Tibetans mark Sakadawa, month of Buddha's birth - Culture & Religion - Tibetol

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Tibetans mark Sakadawa, month of Buddha's birth
By:Xinhua
update:June 14,2019
LHASA, June 14, 2019 -- Barkhor Street in downtown Lhasa is crowded with Tibetan Buddhists from dusk to dawn. Even during the most excruciating moments of the day, believers prostrate themselves on the stone pavements in tribute of Buddha.
 
Thursday is the 11th day of the fourth month according to the Tibetan calendar. The fourth month is the month of Sakadawa, or the anniversary of Buddha's Birth, Enlightenment, and Death. The peak of the festival is the 15th day of the fourth month, which falls on next Monday.
 
Lhasa, capital of Tibet Autonomous Region, is the holy city of Tibetan Buddhism. Tens of thousands of believers visit the city during the month to celebrate Sakadawa, also spelled Saka Dawa. They make circles around shrines, burn incense, make offerings and help the poor and the weak.
 
Barkhor Street encircles Jokhang Temple, which has a statue believed to be a life-size statue of Sakyamuni, founder of Buddhism, at 12 years old. It takes about 20 minutes to walk the street, and even longer for believers who prostrate themselves.
 
Among the streams of pilgrims are old Tibetans dressed in traditional robes, with prayer wheels or beads, and young people whose steps are brisker. There are more young people who prostrate than old ones. Some pause to take selfies to share with friends and families. When the number of pilgrims rises after sundown, orange cordons are used to separate those who walk and prostrate to maintain safety.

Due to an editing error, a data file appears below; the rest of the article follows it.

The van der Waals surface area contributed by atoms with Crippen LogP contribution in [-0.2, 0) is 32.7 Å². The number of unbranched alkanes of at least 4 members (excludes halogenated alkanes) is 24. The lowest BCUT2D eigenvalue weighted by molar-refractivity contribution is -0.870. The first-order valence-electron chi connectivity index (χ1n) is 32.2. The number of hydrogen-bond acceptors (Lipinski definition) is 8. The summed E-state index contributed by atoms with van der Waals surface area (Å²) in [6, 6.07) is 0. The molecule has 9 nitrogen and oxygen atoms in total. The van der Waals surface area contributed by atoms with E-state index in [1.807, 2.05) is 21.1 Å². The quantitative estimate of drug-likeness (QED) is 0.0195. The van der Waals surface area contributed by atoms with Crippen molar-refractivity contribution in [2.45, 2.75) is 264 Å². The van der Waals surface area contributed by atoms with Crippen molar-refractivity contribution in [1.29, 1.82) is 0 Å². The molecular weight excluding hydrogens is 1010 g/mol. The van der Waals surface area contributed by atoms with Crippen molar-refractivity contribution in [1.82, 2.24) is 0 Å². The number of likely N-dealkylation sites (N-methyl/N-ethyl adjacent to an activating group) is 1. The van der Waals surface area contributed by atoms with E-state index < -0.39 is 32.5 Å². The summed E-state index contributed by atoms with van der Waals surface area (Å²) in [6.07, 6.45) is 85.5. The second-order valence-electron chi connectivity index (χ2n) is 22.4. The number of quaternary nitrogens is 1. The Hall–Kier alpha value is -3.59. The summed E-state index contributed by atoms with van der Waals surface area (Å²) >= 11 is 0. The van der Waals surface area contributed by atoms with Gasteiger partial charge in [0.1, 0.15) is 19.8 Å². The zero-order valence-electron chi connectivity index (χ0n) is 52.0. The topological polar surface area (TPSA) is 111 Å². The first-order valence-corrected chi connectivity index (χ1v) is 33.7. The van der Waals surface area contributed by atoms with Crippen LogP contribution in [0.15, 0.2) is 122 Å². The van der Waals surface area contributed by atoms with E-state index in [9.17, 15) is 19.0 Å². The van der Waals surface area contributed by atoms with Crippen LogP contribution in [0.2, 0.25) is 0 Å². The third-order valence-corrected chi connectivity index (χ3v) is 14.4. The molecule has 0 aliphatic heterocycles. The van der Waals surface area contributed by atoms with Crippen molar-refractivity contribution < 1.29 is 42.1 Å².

Lhasa has three sacred paths for pilgrims -- the Barkhor, a circle around the Potala Palace, and Lingkhor, or the outer pilgrim circumambulation path in Lhasa. Devout Buddhists brave scorching heat in the city of the sun to complete their pilgrimage.
 
Lodro, 73, is a local retiree. He walks one or two more circles around the Potala Palace every day during the festival month. "A growing number of people from the rural and herding areas come to work in Lhasa. They often make pilgrimages when they have spare time," he said.
 
The city government set up service sheds along these paths, with long stools, to provide water, tea, and first aid services to the pilgrims.
 
"Everyday more than 500 people stop to rest at my shed, but generally, people fill up their water bottles and continue walking. I've lost count of them," said Tsenten Drolma, a community worker on the north Lingkhor Road.
 
The freedom of religious belief in Tibet is best exemplified in the month of Sakadawa. Currently, Tibet has 1,787 sites for the practice of Tibetan Buddhism, over 46,000 resident monks and nuns and 358 Living Buddhas.
 
In the Ramogia Monastery in Lhasa, where a statue believed to be Sakyamuni at eight years old is kept, believers take wooden boards and enough roasted barley flour and water for a day to carry out prostration.
 
Throughout the day, long lines of Buddhists carry yak butter in thermos bottles to make offerings at the Jokhang Temple. Among them are people from various parts of Tibet, and other provinces.
 
Tashi Dondrup, 28, is a farmer from Xigaze. He is studying in a driver's school in Lhasa to obtain a driver's license. "It takes six hours to finish prostrating around the Potala Palace. It is something meanful to prostrate in the month of Sakadawa," he said.
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